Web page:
BRUSSELS – The European Commission is unlikely to immediately take legal action against Germany over the decision of the country’s high court that the European Central Bank has exceeded its mandate by purchasing bonds, European Union officials said on Monday.
Ursula von der Leyen, executive president of the European Union, raised the possibility of a lawsuit on Sunday over a constitutional court ruling last week that gave the ECB three months to justify the purchase of bonds under its flagship eurozone stimulus program or losing the Bundesbank as a participant.
But EU officials said the Commission, which said that EU law took precedence over national regulations, needed time to consider the reasons for any legal action and fear it would undermine the independence of Germany’s constitutional court.
“We touched on the decision of the national court and the highest court in Germany. So this raises questions about the independence of the judiciary. So we must be very careful in considering whether to launch violation procedures or not,” officials said.
Violations are legal cases that the Commission can bring before the European Union Judiciary Court (CJEU) if the Brussels-based executive considers member countries to violate European Union law. The court can order a country to make amends, or face substantial fines.
Bringing Germany to CJEU, the European Union’s highest court, will not overturn a German court decision, EU officials said.
“This final decision (the German constitutional court) cannot be changed. So the question is, if we launch the violation procedure, what will happen,” said one European Union official.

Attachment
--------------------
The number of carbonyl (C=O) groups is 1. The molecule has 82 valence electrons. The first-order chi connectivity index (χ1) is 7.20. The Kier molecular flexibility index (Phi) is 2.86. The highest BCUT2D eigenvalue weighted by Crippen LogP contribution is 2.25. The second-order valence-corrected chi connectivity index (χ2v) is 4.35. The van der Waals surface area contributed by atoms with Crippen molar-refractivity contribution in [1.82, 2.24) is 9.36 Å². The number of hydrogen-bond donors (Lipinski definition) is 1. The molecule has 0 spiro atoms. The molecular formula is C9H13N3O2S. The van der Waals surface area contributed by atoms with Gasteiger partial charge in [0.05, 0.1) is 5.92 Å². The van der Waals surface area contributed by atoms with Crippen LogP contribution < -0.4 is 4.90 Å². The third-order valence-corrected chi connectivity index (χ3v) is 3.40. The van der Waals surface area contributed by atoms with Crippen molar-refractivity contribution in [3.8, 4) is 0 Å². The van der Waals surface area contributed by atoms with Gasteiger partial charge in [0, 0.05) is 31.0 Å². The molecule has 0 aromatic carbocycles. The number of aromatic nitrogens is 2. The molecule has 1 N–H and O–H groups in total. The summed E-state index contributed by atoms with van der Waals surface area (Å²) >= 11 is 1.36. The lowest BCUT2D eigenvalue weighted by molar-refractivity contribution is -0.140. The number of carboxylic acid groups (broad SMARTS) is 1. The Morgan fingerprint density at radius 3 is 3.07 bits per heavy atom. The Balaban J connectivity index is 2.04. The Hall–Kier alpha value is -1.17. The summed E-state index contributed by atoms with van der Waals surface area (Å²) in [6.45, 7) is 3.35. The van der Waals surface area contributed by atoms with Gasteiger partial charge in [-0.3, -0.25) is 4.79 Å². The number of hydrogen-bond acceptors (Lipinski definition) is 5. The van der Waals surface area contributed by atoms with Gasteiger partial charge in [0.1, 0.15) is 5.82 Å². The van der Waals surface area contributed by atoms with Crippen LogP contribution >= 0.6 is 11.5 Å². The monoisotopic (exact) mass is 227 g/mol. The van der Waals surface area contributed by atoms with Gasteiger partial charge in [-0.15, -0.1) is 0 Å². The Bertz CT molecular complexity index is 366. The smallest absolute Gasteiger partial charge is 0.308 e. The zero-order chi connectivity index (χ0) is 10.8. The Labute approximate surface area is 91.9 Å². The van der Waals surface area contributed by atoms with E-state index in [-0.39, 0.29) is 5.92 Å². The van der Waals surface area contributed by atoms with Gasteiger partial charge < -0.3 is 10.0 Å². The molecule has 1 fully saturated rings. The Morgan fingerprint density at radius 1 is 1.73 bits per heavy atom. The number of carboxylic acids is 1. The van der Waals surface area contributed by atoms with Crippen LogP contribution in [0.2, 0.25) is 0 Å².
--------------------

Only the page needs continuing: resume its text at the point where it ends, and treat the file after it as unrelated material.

Launching legal action does not mean a case ends in court, officials say.
But opening up the legal process will lead to “an important element of dialogue between the Commission and the member states concerned about what must be done,” one of them said.
The timing of any legal action will also depend on whether the European Commission decides to focus solely on the decision of the German constitutional court or to start proceedings with the Bundesbank or the German government, EU officials say.
The Constitutional Court ruling was a blow to the unprecedented 2 trillion euro purchase scheme that kept the eurozone intact after its debt crisis, but which critics say has flooded the market with cheap money and encouraged excessive spending by some governments.
(Editing by Timothy Heritage)
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